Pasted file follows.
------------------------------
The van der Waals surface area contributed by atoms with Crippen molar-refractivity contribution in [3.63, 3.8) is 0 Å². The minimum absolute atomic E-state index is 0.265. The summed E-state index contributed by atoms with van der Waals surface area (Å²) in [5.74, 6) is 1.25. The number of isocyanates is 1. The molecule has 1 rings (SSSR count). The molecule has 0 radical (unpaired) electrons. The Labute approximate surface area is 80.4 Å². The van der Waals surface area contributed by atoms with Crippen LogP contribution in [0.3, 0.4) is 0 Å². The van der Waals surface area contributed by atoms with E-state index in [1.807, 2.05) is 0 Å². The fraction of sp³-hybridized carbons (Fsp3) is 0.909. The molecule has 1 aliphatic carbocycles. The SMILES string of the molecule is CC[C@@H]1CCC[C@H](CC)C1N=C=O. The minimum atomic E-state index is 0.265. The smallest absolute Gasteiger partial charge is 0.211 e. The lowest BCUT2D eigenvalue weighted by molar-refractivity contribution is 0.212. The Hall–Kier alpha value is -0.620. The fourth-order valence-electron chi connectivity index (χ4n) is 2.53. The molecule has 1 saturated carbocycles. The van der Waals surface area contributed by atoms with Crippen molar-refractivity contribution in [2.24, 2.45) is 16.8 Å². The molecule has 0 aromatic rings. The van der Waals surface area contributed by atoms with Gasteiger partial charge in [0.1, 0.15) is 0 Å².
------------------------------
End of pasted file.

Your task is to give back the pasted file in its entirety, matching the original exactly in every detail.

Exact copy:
The van der Waals surface area contributed by atoms with Crippen molar-refractivity contribution in [3.63, 3.8) is 0 Å². The minimum absolute atomic E-state index is 0.265. The summed E-state index contributed by atoms with van der Waals surface area (Å²) in [5.74, 6) is 1.25. The number of isocyanates is 1. The molecule has 1 rings (SSSR count). The molecule has 0 radical (unpaired) electrons. The Labute approximate surface area is 80.4 Å². The van der Waals surface area contributed by atoms with Crippen LogP contribution in [0.3, 0.4) is 0 Å². The van der Waals surface area contributed by atoms with E-state index in [1.807, 2.05) is 0 Å². The fraction of sp³-hybridized carbons (Fsp3) is 0.909. The molecule has 1 aliphatic carbocycles. The SMILES string of the molecule is CC[C@@H]1CCC[C@H](CC)C1N=C=O. The minimum atomic E-state index is 0.265. The smallest absolute Gasteiger partial charge is 0.211 e. The lowest BCUT2D eigenvalue weighted by molar-refractivity contribution is 0.212. The Hall–Kier alpha value is -0.620. The fourth-order valence-electron chi connectivity index (χ4n) is 2.53. The molecule has 1 saturated carbocycles. The van der Waals surface area contributed by atoms with Crippen molar-refractivity contribution in [2.24, 2.45) is 16.8 Å². The molecule has 0 aromatic rings. The van der Waals surface area contributed by atoms with Gasteiger partial charge in [0.1, 0.15) is 0 Å².